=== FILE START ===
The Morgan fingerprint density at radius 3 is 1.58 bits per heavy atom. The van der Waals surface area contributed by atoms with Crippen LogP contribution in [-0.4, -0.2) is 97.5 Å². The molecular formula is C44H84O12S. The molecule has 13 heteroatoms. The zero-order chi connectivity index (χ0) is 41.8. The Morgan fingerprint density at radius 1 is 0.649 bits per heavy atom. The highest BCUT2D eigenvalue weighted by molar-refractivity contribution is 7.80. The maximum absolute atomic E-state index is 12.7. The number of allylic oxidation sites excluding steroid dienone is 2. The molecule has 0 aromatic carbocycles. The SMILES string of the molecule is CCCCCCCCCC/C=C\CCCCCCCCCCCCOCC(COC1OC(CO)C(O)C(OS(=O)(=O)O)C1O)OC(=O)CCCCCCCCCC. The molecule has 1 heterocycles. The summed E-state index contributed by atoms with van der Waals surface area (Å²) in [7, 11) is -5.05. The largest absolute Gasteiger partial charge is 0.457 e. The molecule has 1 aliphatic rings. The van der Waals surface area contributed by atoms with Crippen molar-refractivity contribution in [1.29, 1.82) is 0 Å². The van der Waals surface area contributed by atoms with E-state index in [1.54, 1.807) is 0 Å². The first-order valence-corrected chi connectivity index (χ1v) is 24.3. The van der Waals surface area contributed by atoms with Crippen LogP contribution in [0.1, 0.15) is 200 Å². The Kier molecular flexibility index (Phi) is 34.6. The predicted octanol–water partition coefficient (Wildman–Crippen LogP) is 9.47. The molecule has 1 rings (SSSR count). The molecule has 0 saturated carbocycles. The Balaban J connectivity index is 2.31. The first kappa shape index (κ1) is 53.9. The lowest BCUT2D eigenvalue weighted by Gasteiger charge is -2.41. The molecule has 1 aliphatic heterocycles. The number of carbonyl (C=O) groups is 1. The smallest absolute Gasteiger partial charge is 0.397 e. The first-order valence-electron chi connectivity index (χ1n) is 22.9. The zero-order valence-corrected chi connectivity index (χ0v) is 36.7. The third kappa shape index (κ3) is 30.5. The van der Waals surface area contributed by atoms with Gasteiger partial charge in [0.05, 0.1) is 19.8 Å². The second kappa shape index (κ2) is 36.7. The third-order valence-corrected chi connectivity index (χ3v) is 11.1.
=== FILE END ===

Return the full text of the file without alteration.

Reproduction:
The Morgan fingerprint density at radius 3 is 1.58 bits per heavy atom. The van der Waals surface area contributed by atoms with Crippen LogP contribution in [-0.4, -0.2) is 97.5 Å². The molecular formula is C44H84O12S. The molecule has 13 heteroatoms. The zero-order chi connectivity index (χ0) is 41.8. The Morgan fingerprint density at radius 1 is 0.649 bits per heavy atom. The highest BCUT2D eigenvalue weighted by molar-refractivity contribution is 7.80. The maximum absolute atomic E-state index is 12.7. The number of allylic oxidation sites excluding steroid dienone is 2. The molecule has 0 aromatic carbocycles. The SMILES string of the molecule is CCCCCCCCCC/C=C\CCCCCCCCCCCCOCC(COC1OC(CO)C(O)C(OS(=O)(=O)O)C1O)OC(=O)CCCCCCCCCC. The molecule has 1 heterocycles. The summed E-state index contributed by atoms with van der Waals surface area (Å²) in [7, 11) is -5.05. The largest absolute Gasteiger partial charge is 0.457 e. The molecule has 1 aliphatic rings. The van der Waals surface area contributed by atoms with Crippen molar-refractivity contribution in [1.29, 1.82) is 0 Å². The van der Waals surface area contributed by atoms with E-state index in [1.54, 1.807) is 0 Å². The first-order valence-corrected chi connectivity index (χ1v) is 24.3. The van der Waals surface area contributed by atoms with Crippen LogP contribution in [0.1, 0.15) is 200 Å². The Kier molecular flexibility index (Phi) is 34.6. The predicted octanol–water partition coefficient (Wildman–Crippen LogP) is 9.47. The molecule has 1 rings (SSSR count). The molecule has 0 saturated carbocycles. The Balaban J connectivity index is 2.31. The first kappa shape index (κ1) is 53.9. The lowest BCUT2D eigenvalue weighted by Gasteiger charge is -2.41. The molecule has 1 aliphatic heterocycles. The number of carbonyl (C=O) groups is 1. The smallest absolute Gasteiger partial charge is 0.397 e. The first-order valence-electron chi connectivity index (χ1n) is 22.9. The zero-order valence-corrected chi connectivity index (χ0v) is 36.7. The third kappa shape index (κ3) is 30.5. The van der Waals surface area contributed by atoms with Gasteiger partial charge in [0.05, 0.1) is 19.8 Å². The second kappa shape index (κ2) is 36.7. The third-order valence-corrected chi connectivity index (χ3v) is 11.1.